The Chairman of the Irish Marine Federation (IMF) has said barriers to investment and sustainability around the Irish coastline have for ‘too long stymied growth in the marine sphere’. Paal Janson, who became chairman of the trade body last month, made the remarks as the IMF presented its submission on Marine Spatial Planning framework.
The proposed new legislation is one of the most significant pieces of national maritime law for several decades. The new regulations will deal with when and where human activities can take place at sea and ensure these activities are as efficient and sustainable as possible.
The IMF is the national organisation representing both commercial and leisure sectors of the marine industry in Ireland.
The IMF is part of the Government’s Advisory Group on Marine Spatial planning and Paal Janson has a seat at the table to ensure that the voice of its members is heard.
As well as many opportunities, the proposed legislation brings a number of possible threats to recreational craft users and it is important that such threats are fully considered.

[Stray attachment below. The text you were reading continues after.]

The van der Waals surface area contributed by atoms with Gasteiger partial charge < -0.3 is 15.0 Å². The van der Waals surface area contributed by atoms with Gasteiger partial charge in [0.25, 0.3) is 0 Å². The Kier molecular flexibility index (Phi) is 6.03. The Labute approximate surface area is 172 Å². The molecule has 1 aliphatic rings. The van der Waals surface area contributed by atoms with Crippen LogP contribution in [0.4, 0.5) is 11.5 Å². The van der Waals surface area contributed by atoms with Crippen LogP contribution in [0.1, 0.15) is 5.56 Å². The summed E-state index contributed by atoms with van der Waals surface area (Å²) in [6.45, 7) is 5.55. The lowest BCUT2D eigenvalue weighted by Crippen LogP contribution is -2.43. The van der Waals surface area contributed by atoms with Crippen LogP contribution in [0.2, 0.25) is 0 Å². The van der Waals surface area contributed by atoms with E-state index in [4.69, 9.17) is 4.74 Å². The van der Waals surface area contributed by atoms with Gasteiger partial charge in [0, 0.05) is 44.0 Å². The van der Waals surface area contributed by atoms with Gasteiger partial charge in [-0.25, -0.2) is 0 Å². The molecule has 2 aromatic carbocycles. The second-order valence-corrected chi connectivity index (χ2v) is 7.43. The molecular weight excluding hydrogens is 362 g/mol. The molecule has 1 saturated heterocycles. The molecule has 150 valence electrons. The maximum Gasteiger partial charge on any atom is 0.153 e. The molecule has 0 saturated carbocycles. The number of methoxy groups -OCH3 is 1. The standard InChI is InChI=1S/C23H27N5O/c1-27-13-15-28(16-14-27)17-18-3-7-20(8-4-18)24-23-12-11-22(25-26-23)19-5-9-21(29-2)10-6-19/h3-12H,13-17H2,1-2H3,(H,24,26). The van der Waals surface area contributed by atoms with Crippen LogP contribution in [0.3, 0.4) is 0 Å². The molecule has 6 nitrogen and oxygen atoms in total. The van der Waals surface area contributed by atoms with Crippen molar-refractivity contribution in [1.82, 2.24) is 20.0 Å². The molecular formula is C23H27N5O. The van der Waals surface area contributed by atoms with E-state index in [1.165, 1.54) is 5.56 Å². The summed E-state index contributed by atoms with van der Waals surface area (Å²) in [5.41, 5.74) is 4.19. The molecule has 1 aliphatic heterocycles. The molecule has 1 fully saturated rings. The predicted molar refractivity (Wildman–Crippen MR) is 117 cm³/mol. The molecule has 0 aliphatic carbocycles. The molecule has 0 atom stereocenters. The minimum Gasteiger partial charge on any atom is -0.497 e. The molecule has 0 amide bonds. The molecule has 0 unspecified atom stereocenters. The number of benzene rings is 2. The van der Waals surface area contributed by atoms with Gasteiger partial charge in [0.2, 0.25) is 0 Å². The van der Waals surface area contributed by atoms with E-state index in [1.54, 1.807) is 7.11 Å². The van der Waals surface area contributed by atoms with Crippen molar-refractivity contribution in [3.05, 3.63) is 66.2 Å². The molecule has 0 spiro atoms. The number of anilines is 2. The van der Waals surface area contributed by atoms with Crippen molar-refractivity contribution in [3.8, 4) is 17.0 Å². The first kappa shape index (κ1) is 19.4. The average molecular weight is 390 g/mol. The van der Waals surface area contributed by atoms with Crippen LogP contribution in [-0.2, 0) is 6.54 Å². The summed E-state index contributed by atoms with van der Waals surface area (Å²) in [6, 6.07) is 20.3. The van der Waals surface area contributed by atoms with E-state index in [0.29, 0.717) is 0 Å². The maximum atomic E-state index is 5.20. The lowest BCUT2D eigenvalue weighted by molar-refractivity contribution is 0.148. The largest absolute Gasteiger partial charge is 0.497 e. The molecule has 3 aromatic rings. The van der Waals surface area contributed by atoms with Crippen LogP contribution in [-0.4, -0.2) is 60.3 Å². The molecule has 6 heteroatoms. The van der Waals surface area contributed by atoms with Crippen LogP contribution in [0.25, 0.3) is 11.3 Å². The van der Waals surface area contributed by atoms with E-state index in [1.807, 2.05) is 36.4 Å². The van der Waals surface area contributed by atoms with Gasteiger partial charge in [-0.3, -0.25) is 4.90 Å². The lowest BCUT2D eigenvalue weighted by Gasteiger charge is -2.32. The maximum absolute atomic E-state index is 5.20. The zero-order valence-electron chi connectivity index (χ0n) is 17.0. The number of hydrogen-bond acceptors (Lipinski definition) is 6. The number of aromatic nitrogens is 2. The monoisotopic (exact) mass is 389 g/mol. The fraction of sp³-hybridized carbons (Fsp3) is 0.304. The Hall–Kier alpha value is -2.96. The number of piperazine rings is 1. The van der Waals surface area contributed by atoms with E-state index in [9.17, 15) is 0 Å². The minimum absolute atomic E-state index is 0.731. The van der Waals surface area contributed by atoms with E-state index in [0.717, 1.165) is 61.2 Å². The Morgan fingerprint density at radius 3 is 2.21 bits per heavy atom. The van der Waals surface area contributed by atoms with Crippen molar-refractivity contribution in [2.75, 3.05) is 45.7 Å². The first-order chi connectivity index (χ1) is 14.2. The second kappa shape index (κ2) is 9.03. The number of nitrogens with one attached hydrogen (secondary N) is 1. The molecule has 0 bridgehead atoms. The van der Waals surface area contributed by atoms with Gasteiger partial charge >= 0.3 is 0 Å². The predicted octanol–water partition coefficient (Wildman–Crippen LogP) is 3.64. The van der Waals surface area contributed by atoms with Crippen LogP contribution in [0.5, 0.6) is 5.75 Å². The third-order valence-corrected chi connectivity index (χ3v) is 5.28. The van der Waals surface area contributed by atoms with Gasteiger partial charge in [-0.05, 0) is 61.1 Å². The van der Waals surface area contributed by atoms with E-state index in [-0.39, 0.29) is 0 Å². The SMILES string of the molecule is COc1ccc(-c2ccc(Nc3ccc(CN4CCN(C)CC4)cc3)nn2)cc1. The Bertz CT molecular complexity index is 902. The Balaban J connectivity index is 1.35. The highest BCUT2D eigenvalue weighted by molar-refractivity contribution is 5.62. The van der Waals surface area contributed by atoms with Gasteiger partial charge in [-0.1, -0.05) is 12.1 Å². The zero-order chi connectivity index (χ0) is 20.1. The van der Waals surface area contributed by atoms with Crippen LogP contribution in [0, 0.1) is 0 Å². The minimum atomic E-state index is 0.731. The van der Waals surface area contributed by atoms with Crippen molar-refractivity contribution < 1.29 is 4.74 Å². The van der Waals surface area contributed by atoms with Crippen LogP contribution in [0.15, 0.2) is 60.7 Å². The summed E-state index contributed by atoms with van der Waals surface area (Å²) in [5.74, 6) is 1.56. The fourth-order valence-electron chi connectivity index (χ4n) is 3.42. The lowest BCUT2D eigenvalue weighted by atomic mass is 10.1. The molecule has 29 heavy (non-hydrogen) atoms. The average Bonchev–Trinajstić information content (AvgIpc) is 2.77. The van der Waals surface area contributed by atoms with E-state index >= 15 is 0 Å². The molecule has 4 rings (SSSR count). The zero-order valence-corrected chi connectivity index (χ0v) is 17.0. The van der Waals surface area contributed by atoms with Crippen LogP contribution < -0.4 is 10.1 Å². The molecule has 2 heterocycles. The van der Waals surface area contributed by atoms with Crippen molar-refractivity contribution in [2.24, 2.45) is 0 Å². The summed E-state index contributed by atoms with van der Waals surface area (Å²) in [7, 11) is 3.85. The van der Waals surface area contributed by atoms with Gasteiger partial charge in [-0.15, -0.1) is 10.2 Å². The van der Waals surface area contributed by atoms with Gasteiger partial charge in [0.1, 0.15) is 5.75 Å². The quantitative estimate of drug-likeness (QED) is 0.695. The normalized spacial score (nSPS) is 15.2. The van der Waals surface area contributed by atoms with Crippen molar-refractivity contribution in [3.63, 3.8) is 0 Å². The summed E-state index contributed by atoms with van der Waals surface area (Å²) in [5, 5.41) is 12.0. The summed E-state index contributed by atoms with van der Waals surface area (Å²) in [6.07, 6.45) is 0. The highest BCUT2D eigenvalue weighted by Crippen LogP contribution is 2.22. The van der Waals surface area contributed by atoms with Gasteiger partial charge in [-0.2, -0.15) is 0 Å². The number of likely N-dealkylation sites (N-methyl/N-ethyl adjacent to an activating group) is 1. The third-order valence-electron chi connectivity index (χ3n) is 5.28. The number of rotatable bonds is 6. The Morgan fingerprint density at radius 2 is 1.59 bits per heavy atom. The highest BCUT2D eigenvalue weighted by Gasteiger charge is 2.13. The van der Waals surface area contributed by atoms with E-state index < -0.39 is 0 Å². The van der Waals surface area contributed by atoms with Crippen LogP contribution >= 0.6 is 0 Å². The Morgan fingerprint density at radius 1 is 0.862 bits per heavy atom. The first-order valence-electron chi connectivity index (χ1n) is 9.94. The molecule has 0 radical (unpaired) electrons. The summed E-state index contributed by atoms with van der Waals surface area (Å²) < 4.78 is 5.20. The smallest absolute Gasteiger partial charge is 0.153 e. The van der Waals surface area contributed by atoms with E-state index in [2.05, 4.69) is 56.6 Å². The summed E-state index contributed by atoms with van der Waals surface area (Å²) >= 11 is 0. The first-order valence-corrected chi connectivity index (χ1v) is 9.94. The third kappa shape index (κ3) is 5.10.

“Only through a process of continued engagement with all the relevant stakeholders, across all sectors, can we bring about an integrated policy that will be for the mutual benefit of all parties involved,” Paal Janson, who is the General Manager of Dun Laoghaire Marina on Dublin Bay, told Afloat.ie
“The significance and importance of Ireland’s coastal infrastructure to promote jobs, investment and economic sustainability should not be underestimated”, he added
The steps towards delivering a planning system for the seas around Ireland were set–out by Government in 2017.
Minister for Housing, Planning and Local Government Eoghan Murphy and Minister Damien English published ‘Towards a Marine Spatial Plan for Ireland’ for the development of Ireland’s first marine spatial plan which ultimately aims to balance the different demands for using the sea including the need to protect the marine environment.
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